Potomac Electric Power Co. Chairman W. Reid Thompson said yesterday the delay by the D.C. Public Service Commission on its request for a rate increase was "the most crucial problem" facing the company.

Thompson told the company's stockholders yesterday that the utility's rates haven't kept pace with inflation, and he called for "responsible regulation" to recognize the need for "additional rate of return."

Thompson said a decision is expected soon on the company's 15.4 percent rate-hike request, which is equivalent to $48.1 million.

Meanwhile, another energy-related firm, Pargas of Walford, may face difficulty in the second half of this year because its principal utility consumer has said its coal needs will be nearly cut in half.

N. L. Langley, president of Pargas, a distributor of liquified petroleum gas which also engages in coal mining and sales, said "the outlook for coal through 1980 is good. However, our principal customer, Kentucky Utilities, has notified the parent company it intends to exercise its option to reduce shipments in the second half of 1980 by about 40 to 45 percent."

"As shipments are reduced by nearly one-half, it will be difficult for River Processing (the company's coal division) to show a profit in the second half of 1980. The company will make every effort to moderate the impact on coal company operations by selling coal to other prospective purchasers," Langley said.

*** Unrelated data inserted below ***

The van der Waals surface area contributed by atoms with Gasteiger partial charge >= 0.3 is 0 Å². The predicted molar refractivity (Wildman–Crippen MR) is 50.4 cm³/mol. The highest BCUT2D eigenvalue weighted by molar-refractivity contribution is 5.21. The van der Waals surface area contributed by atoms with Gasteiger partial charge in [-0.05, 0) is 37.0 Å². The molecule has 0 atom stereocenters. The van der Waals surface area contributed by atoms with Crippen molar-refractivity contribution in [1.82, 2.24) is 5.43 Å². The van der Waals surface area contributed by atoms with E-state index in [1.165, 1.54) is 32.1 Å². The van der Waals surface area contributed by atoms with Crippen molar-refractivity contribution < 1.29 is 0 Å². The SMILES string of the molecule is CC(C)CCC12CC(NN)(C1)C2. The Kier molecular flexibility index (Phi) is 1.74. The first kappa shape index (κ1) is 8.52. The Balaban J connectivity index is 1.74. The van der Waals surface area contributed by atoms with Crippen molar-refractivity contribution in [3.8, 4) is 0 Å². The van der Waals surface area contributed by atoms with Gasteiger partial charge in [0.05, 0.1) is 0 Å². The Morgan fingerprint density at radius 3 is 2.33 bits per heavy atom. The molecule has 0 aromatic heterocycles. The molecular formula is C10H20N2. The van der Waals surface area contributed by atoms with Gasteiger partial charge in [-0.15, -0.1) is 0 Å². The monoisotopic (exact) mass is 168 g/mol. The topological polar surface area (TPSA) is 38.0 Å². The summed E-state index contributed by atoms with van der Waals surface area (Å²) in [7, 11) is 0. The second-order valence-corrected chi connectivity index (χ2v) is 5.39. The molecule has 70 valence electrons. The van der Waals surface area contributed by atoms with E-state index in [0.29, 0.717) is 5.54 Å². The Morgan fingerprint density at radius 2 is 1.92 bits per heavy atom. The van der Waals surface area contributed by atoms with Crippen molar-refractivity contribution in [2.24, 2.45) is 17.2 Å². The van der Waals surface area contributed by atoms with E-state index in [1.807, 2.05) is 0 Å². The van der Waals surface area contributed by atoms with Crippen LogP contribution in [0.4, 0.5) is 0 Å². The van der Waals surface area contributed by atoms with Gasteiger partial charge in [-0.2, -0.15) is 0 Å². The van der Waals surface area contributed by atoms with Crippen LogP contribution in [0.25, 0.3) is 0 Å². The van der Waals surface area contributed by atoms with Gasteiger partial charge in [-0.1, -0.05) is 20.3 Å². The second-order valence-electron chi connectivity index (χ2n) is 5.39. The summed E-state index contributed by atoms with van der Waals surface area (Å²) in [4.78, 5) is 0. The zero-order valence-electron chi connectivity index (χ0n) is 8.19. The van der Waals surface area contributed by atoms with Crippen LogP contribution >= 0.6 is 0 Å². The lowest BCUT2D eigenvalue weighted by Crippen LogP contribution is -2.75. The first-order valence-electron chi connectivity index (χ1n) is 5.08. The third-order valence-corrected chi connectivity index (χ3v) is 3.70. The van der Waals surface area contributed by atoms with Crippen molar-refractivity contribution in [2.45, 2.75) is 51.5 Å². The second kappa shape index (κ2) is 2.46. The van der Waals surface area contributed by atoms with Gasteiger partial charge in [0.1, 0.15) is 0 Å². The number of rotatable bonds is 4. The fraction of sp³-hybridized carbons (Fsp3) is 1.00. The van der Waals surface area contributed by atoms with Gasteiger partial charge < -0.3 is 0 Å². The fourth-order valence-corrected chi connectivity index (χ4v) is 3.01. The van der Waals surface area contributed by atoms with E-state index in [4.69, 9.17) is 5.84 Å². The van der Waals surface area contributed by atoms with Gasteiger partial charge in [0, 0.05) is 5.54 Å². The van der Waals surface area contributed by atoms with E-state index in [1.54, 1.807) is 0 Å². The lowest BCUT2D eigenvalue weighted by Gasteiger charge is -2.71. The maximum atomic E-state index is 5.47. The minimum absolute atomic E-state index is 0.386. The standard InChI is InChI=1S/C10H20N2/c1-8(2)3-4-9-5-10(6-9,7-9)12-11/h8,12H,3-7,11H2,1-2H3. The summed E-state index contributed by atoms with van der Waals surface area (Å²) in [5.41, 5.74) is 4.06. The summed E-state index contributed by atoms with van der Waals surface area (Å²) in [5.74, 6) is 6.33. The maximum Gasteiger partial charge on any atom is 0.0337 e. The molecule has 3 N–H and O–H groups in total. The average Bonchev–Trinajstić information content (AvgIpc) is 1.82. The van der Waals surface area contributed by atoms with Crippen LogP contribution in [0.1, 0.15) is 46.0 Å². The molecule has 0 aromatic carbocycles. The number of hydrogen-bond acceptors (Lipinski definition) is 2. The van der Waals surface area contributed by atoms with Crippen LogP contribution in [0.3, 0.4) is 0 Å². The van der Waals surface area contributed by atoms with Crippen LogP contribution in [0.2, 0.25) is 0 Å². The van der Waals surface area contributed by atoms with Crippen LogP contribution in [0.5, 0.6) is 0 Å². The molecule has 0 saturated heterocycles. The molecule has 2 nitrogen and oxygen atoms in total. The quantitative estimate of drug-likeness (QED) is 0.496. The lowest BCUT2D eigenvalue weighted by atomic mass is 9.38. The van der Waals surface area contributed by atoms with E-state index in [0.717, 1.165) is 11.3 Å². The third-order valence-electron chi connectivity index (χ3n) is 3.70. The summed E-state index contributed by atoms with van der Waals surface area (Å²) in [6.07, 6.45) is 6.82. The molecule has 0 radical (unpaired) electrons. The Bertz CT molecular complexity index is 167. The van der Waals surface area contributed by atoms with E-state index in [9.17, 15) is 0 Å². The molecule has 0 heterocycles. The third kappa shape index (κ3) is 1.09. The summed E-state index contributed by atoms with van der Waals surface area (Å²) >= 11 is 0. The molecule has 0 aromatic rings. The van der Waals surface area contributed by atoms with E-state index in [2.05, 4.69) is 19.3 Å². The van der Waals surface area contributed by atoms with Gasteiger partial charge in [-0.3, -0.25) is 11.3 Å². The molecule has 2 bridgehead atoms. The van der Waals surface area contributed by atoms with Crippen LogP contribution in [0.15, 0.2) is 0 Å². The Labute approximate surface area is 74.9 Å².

Last year the coal side accounted for $38.5 million of the company's 182.7 million in revenues.

The company also reported increased first quarter earnings yesterday. Profits rose from $4.4 million ($1.20 a share) to $4.7 million ($1.32). Revenues increased from $50.4 million to $74.7 million.

To better handle high interest rates and inflation, Pepco's Thompson said the company has been cutting its construction budget while attempting to use more coal rather than oil. The company plans to spend $180 million on construction this year, Thompson said, but that figure may be cut to $160 million.

The utility's stock is selling at 76 percent of its book value, evidence of the poor financial climate, Thompson said. Dividends have improved "steadily but slowly," he added.

Pepco stockholders, according to a company survey, are mostly older and middle-income with 78 percent of them over age 55, and 59 percent of them earning $30,000 or less.

At another stockholders meeting yesterday. Avemco -- one of the nation's largest aircraft insurance firms -- predicted an "excellent year" for the Bethesda-based company.

For the first quarter Avemco repoorted earnings of $1.1 million (43 cents a share), up from $630,000 (25 cents).

In Baltimore yesterday Arundel Corp. President Francis Knott told the firm's stockholders that because of high interest rates and cash needed for current operations, acquisitons or major projects in the near future are unlikely.

During the first quarter the company lost $1.3 million, Knott said, but he added that he expects business to improve. Knott didn't say, however, that would mean a return to profitability in the near future.

Another Baltimore firm, Mercantile Bankshares, will have "narrowing or negative net margins" during the remainder of the year, despite a 16 percent increase in earnings during the first quarter, according to H. Furlong Baldwin, the company president.

Baldwin added that an increase in loan losses is inevitable, and he blamed losses partly on inflation which has eroded credit quality and increased credit risk.